Thanks to African values and community spirit, we don't need minister of loneliness
In addition to being the eldest of eight children, I grew up in a home that was a transit camp of uncles, aunts and all sorts of relatives who came from different parts of KZN.
They squatted with us until they either found work in Durban, or established their own homes nearby.
This experience was of course not unique to us. At all the houses in the neighbourhood, people were forever moving in and out. The streets were vibrant. Football clubs and singing groups mushroomed all over the place.
Even if you were an intrinsically shy person like myself you simply couldn't avoid people. They were always in your face. Loud, cheerful, rude, kind, naughty, dangerous, all kinds of people paraded the streets, the church halls, the school premises, the football fields.
I suppose it was because I revelled in this vivacity that I decided to study journalism, the better to stay in the thick of things; to observe people and comment on them and their idiosyncrasies.
I guess it is against this background that I laughed my head off when the government of Theresa May in Britain appointed its first minister of loneliness in January. At first blush, the idea invites ribaldry. But it begins to make sense when you consider that in the West some couples meet through an online dating agency, start courting through cyberspace, only to meet for the first time in the flesh on the day of their wedding.
I can never recall being lonely in my life. Except, perhaps, when I lived for a while overseas away from my family, from my friends.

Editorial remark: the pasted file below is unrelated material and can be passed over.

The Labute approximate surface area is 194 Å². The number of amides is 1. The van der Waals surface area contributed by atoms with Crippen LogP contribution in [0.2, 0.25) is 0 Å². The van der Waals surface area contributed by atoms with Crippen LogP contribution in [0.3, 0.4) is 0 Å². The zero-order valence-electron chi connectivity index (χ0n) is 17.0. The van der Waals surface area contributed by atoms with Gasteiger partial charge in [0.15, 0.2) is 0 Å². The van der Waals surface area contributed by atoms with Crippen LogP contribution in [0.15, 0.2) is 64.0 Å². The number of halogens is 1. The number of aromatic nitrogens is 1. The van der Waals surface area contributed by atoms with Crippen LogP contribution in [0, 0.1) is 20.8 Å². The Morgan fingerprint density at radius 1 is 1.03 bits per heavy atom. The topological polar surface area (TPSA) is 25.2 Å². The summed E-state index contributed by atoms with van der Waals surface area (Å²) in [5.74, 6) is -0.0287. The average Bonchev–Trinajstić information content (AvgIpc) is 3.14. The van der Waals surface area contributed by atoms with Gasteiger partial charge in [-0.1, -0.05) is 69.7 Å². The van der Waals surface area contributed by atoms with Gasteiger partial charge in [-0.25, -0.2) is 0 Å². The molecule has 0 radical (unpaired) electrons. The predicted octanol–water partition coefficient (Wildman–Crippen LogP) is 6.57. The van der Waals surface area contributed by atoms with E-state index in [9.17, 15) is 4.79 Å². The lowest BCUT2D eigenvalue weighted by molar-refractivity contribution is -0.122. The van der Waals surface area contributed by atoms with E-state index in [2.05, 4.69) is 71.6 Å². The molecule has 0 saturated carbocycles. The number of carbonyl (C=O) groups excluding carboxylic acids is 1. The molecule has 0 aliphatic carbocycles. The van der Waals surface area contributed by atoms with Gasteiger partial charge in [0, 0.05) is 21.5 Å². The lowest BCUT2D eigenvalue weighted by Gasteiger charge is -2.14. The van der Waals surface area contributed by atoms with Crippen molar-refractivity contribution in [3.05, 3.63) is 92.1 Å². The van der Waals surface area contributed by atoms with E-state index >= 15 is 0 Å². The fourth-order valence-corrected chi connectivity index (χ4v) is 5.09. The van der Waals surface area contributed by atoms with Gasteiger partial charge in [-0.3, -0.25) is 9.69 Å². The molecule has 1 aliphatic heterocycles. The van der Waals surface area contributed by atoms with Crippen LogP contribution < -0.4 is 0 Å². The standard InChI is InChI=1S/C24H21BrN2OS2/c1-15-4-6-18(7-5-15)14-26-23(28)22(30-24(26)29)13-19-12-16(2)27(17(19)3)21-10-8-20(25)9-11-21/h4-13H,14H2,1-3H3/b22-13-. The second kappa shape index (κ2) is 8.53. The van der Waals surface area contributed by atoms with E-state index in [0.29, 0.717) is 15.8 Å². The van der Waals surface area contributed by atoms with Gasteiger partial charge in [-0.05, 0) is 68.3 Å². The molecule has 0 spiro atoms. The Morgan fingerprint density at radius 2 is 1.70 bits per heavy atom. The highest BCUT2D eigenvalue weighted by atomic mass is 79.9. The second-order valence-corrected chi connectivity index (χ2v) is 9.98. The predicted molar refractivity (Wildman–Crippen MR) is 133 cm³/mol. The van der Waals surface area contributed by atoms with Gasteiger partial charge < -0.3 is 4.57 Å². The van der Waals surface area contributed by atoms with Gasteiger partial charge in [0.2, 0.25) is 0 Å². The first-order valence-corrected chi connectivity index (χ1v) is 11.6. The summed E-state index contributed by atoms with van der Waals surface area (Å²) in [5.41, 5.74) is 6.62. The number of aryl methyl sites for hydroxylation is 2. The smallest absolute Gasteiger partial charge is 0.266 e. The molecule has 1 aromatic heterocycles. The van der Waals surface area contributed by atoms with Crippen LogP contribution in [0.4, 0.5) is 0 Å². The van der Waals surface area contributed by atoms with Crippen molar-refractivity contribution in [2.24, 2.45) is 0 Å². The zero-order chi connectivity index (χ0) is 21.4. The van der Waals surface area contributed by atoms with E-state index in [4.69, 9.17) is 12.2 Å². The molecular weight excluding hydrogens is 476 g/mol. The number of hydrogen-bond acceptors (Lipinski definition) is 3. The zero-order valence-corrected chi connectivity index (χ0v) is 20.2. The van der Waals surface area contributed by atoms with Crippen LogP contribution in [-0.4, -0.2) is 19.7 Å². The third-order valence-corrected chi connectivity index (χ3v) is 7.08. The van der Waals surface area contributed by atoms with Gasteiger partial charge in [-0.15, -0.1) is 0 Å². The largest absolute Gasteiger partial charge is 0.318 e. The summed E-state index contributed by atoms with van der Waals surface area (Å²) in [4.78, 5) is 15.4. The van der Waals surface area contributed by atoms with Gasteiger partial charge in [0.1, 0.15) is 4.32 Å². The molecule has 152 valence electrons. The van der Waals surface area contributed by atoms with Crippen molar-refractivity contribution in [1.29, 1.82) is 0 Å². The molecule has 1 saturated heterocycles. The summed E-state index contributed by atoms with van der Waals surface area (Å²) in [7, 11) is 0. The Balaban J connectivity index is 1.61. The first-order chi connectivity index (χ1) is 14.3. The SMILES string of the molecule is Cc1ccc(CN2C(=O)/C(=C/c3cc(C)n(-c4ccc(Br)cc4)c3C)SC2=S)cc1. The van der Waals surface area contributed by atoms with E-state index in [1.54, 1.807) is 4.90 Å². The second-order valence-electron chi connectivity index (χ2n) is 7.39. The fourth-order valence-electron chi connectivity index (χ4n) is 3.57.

But, even then, the minute I realised I was beginning to talk to myself, I decided to venture out and meet people. That way I began to befriend South Africans who were exiles then. Those interactions, some of which resulted in lifetime friendships which endure to this day, put paid to my loneliness.
According to a 2017 report published by the Jo Cox Commission on Loneliness, more than 9-million people in the UK often or always feel lonely. That's shocking.
What I have observed about Westerners, the Europeans more than the Americans, is that they are rather stiff.
To them, it is an onerous task to sidle up to a person inside a bar and strike up a conversation. They'd rather spend the entire night at a bar staring deep into their glass; or tweeting jokes to people they'd probably never meet in person.
In my opinion, the famed British stiff upper lip and individualism which is the underpinning of Western society - especially the middle classes - are two of the factors that give rise to loneliness.
I also want to posit a controversial point: social media has also helped confuse the picture of human interactions.
A person in the West will be content in the knowledge that he has thousands of online friends, none of whom he's really met. To them he's just a collection of pixels on a phone screen - not a flesh and blood being who can laugh and get angry. When the chips are down, that individual with so many "friends" will one day, out of frustration which he can't discuss with anyone, have the muzzle of his gun for a midnight snack.
While we in Africa are grappling with what we consider "real" problems - poverty, disease, wars - the spoilt brats of the West are complaining about what we might consider a laughable indulgence.
We have to treasure our families and communities that give us hope in a hopeless world. Let's strengthen these structures through education and an undying thirst for knowledge. Let's value our elderly, as we've always done.
My erstwhile home Canada is about to appoint its own minister of loneliness. Thank God I never made that country my permanent home although it was tempting. Minister of loneliness, urgh!
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